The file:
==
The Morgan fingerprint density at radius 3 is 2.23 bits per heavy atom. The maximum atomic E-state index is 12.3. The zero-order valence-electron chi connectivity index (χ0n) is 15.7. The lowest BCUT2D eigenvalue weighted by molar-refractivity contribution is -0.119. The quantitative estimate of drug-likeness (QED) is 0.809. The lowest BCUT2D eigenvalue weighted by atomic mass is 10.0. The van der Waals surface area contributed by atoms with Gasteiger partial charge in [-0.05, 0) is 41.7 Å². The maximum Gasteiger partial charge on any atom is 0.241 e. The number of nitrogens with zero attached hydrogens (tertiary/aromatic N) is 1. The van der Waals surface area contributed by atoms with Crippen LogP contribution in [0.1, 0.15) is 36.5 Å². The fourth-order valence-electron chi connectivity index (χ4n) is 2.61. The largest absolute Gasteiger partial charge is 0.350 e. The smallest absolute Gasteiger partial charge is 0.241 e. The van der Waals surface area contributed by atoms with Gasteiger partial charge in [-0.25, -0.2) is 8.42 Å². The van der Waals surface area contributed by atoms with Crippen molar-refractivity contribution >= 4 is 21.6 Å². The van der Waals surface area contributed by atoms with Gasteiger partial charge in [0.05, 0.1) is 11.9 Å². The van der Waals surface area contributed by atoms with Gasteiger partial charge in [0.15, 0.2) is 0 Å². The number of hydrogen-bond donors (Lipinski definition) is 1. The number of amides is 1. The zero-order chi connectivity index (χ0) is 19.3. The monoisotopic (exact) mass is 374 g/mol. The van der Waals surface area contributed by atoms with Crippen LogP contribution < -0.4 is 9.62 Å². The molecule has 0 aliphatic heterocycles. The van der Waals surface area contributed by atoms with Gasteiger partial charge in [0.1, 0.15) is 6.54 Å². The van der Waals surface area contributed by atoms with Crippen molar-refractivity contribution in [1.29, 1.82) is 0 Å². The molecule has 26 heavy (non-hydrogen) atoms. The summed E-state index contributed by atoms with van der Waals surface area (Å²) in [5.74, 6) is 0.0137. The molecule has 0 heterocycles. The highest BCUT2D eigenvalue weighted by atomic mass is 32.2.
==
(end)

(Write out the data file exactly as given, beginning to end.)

The Morgan fingerprint density at radius 3 is 2.23 bits per heavy atom. The maximum atomic E-state index is 12.3. The zero-order valence-electron chi connectivity index (χ0n) is 15.7. The lowest BCUT2D eigenvalue weighted by molar-refractivity contribution is -0.119. The quantitative estimate of drug-likeness (QED) is 0.809. The lowest BCUT2D eigenvalue weighted by atomic mass is 10.0. The van der Waals surface area contributed by atoms with Gasteiger partial charge in [-0.05, 0) is 41.7 Å². The maximum Gasteiger partial charge on any atom is 0.241 e. The number of nitrogens with zero attached hydrogens (tertiary/aromatic N) is 1. The van der Waals surface area contributed by atoms with Crippen LogP contribution in [0.1, 0.15) is 36.5 Å². The fourth-order valence-electron chi connectivity index (χ4n) is 2.61. The largest absolute Gasteiger partial charge is 0.350 e. The smallest absolute Gasteiger partial charge is 0.241 e. The van der Waals surface area contributed by atoms with Gasteiger partial charge in [-0.25, -0.2) is 8.42 Å². The van der Waals surface area contributed by atoms with Crippen molar-refractivity contribution >= 4 is 21.6 Å². The van der Waals surface area contributed by atoms with Gasteiger partial charge in [0.05, 0.1) is 11.9 Å². The van der Waals surface area contributed by atoms with Gasteiger partial charge in [0.15, 0.2) is 0 Å². The number of hydrogen-bond donors (Lipinski definition) is 1. The number of amides is 1. The zero-order chi connectivity index (χ0) is 19.3. The monoisotopic (exact) mass is 374 g/mol. The van der Waals surface area contributed by atoms with Crippen LogP contribution < -0.4 is 9.62 Å². The molecule has 0 aliphatic heterocycles. The van der Waals surface area contributed by atoms with Gasteiger partial charge in [0.1, 0.15) is 6.54 Å². The van der Waals surface area contributed by atoms with Crippen molar-refractivity contribution in [1.29, 1.82) is 0 Å². The molecule has 26 heavy (non-hydrogen) atoms. The summed E-state index contributed by atoms with van der Waals surface area (Å²) in [5.74, 6) is 0.0137. The molecule has 0 heterocycles. The highest BCUT2D eigenvalue weighted by atomic mass is 32.2.